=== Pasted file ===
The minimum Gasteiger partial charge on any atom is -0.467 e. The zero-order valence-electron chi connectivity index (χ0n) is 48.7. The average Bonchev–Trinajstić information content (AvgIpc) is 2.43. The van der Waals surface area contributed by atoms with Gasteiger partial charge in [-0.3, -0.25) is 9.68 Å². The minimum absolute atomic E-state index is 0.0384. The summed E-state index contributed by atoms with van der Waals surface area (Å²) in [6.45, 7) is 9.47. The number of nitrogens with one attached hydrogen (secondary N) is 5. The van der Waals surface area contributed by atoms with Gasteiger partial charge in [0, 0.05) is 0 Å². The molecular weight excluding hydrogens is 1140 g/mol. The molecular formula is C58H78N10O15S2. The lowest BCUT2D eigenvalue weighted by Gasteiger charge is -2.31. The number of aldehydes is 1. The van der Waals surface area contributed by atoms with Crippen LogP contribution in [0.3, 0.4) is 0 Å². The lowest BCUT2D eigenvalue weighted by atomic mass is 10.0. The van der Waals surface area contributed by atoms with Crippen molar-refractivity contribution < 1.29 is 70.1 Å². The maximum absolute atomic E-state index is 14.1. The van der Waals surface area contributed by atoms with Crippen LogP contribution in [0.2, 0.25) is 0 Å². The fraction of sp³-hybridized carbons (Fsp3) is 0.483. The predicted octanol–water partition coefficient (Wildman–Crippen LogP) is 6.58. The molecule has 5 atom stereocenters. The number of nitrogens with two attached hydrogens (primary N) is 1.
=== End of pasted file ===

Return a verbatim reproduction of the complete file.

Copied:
The minimum Gasteiger partial charge on any atom is -0.467 e. The zero-order valence-electron chi connectivity index (χ0n) is 48.7. The average Bonchev–Trinajstić information content (AvgIpc) is 2.43. The van der Waals surface area contributed by atoms with Gasteiger partial charge in [-0.3, -0.25) is 9.68 Å². The minimum absolute atomic E-state index is 0.0384. The summed E-state index contributed by atoms with van der Waals surface area (Å²) in [6.45, 7) is 9.47. The number of nitrogens with one attached hydrogen (secondary N) is 5. The van der Waals surface area contributed by atoms with Gasteiger partial charge in [0, 0.05) is 0 Å². The molecular weight excluding hydrogens is 1140 g/mol. The molecular formula is C58H78N10O15S2. The lowest BCUT2D eigenvalue weighted by Gasteiger charge is -2.31. The number of aldehydes is 1. The van der Waals surface area contributed by atoms with Crippen LogP contribution in [0.3, 0.4) is 0 Å². The lowest BCUT2D eigenvalue weighted by atomic mass is 10.0. The van der Waals surface area contributed by atoms with Crippen molar-refractivity contribution < 1.29 is 70.1 Å². The maximum absolute atomic E-state index is 14.1. The van der Waals surface area contributed by atoms with Crippen LogP contribution in [0.2, 0.25) is 0 Å². The fraction of sp³-hybridized carbons (Fsp3) is 0.483. The predicted octanol–water partition coefficient (Wildman–Crippen LogP) is 6.58. The molecule has 5 atom stereocenters. The number of nitrogens with two attached hydrogens (primary N) is 1.